Episode #80: Learning from Each Other to Inspire Others to Do the Same with Sarah Thomas, Ph.D.

By Barbara Bray

Join Barbara Bray in conversations with awesome educators, leaders, and influencers as they talk about their passion and purpose for planting seeds for change. Each podcast has a link to a related blog post with more information and resources.

Dr. Sarah Thomas is a Regional Technology Coordinator in Prince Georges County, MD, and Affiliate Faculty at Loyola University. Sarah’s passion has also expanded to helping educators connect globally that led the EduMatch project that she founded in September 2014. 

EduMatch has grown to include Voxer, guest blogging, a weekly Twitter chat/podcast, and a publishing arm. I’m so honored to know Sarah and to be part of the EduMatch community. Enjoy our conversation!
About where you grew up

I was born and raised in Alexandria, VA and stayed there for 26 years. I moved to Woodbridge which is not that far from my mom and dad so I see them almost every day on my way to and from work. I went to Fairfax County Public Schools and then to Howard University for undergrad and grad school. Then I went to George Mason for my doctorate.
What it was like for you as a student
I was an early reader and elementary school was a lot of fun. When I got to middle school, it wasn’t as much fun. Everything was separated into tracks. I was the only student in my track that looked like me. The experience was at times difficult navigating my identity, how I fit in the space and it was a little rocky for a while. Academically, when I wanted to get my work done, I buckled down. Whenever I had positive interactions, that would consume me and not do homework. I would stay on AOL and chat messenger for however long and tie up the phone lines. In my junior and senior years, when it was time to start looking at colleges, I got it together. That’s what It was like for me as a student: the best of time and the worst of times.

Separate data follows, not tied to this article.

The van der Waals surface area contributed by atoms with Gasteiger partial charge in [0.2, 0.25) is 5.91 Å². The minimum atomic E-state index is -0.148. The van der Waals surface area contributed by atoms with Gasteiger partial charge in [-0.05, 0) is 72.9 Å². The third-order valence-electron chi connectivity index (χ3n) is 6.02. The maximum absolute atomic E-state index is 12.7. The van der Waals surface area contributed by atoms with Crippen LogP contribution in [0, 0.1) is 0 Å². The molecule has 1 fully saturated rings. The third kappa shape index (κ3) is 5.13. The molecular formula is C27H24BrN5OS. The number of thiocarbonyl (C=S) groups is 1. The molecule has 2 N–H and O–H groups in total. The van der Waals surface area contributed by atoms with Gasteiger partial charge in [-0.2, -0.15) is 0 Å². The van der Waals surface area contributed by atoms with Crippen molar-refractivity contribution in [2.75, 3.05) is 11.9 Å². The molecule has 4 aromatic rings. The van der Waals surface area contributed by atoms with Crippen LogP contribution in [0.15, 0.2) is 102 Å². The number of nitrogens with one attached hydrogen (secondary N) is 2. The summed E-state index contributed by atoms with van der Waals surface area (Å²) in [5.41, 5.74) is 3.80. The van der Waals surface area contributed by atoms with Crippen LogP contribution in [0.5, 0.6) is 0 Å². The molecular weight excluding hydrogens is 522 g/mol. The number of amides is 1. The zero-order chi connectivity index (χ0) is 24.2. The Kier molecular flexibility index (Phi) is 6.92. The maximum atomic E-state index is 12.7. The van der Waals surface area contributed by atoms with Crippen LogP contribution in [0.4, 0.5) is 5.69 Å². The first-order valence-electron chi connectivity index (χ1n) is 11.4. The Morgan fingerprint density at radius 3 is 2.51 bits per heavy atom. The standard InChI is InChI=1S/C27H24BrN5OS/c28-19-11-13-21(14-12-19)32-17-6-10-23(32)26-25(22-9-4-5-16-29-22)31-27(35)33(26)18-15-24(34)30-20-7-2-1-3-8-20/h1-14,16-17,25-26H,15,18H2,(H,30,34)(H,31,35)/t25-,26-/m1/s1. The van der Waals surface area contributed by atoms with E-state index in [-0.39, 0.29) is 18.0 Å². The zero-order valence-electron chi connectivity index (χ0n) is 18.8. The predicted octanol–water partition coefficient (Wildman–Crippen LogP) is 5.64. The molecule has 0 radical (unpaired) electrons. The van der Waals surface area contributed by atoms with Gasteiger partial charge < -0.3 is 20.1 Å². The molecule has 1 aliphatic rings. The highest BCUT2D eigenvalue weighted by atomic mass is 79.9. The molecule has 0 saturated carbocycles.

Your journey as an educator
It’s funny that I would always come back to becoming an educator. I just looked at my first-grade writing book I kept that the teacher put together with cardboard and wallpaper and saw that I wrote that I wanted to teach first grade. Lo and behold almost 20 years to that date, I taught first grade. I was thinking of going to law school or into TV production which ended up being my undergrad major, but my mom started teaching middle school at that same time. I went to help her in the classroom, and when I saw her with the kids, I just knew this was where I wanted to be even though I had done most of my coursework. 
I saw a flyer for alternative certification through Howard University, so I applied. They took me and here I am. That was a challenging time and did a lot of learning on the job. I was immature for my age at 22 and making rookie mistakes. I wasn’t in climates that were conducive to making mistakes so I was in four different schools in five years. I want to say that the third school was a good experience but the fourth school was a French immersion school. That was a fantastic experience and stayed there for seven years. I always wanted to work at that school because my family is from Haiti. I started speaking French with my parents to prepare myself. There was a sense of community with great relationships with my colleagues, parents, families, and the principal who was like a working mom to me. I stayed there as a technology liaison until the principal left. I fell in love with the fifth school but only stayed there a short while. 
Sarah Thomas on Being a Learner and Building a Personal Learning Family
My next step was teaching technology education at the high school and then where I am now one of the Regional Technology Coordinators in Prince Georges County. We have 208 schools with help schools support to integrate technology. This is my dream job. 
Building my #PLN
I remember I was at Common Ground Maryland 2013 and they had a hashtag. I had a twitter handle but I wanted people to take me seriously. So I typed in the first thing that came into my mind since I was knee-deep into my dissertation on English Language Learners. So I spelled out my name phonetically so out came “sarah da…